“1 Everyone has the right to freedom of thought, conscience and religion; this right includes freedom to change his religion or belief and freedom, either alone or in community with others and in public or private, to manifest his religion or belief, in worship, teaching, practice and observance.
2 Freedom to manifest one’s religion or beliefs shall be subject only to such limitations as are prescribed by law and are necessary in a democratic society in the interests of public safety, for the protection of public order, health or morals, or for the protection of the rights and freedoms of others.”
From this, we can see the right to religious freedom is not absolute but qualified in two ways. Your religion or philosophy is protected only if worthy of respect in a democratic society and not incompatible with human dignity – see Campbell and Cosans v United Kingdom (No 2) (1982) 4 EHRR 293. Second, how you ‘manifest’ that religion or philosophy – such as in worship or other observance – can be restricted if necessary to protect the rights and freedoms of others.
It is incompatible with any power on the State’s part to assess the legitimacy of religious beliefs; the State must be neutral and impartial – see Moscow Branch of the Salvation Army v Russia (2007) 44 EHRR 46.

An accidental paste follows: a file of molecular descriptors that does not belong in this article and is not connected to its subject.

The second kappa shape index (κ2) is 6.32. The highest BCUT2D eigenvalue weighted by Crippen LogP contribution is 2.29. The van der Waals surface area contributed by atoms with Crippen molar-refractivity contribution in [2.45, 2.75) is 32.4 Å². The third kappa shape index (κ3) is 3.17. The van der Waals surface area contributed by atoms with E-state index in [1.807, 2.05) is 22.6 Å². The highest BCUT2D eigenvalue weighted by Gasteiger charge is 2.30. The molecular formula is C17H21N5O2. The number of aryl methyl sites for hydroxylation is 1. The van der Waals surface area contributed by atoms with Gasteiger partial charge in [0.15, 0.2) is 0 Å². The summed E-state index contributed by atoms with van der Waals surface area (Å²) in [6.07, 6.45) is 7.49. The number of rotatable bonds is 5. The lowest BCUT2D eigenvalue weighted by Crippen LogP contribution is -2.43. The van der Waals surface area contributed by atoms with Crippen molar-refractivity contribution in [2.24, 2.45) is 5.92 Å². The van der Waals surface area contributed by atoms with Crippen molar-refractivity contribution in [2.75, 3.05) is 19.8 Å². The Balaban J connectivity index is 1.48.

But if a religious practice or belief has negative consequences for a child’s welfare, the court has the power to restrict manifestations of that practice or belief – and in the most extreme cases, remove the child from the care of the parent who will not change their views.
In summary, the court must respect the mother’s beliefs to the extent that the teachings of Universal Medicine are worthy of respect in a democratic society, but the child’s welfare remains the paramount consideration and may override the mother’s rights.
The law concerning parental alienation
The Appeal Court then considered the law around parental alienation. The Court rejected any attempt to enter the debate about labels, agreeing with Sir Andrew McFarlane (see  Fam Law 988) that where behaviour is abusive, protective action must be considered whether or not the behaviour arises from a syndrome or diagnosed condition. The Appeal Court relied upon the CAFCASS definition of alienation.
“When a child’s resistance/hostility towards one parent is not justified and is the result of psychological manipulation by the other parent.”
Such manipulation does not need to be deliberate or malicious. It is the process that matters, not the parent’s motive.
The Appeal Court commented: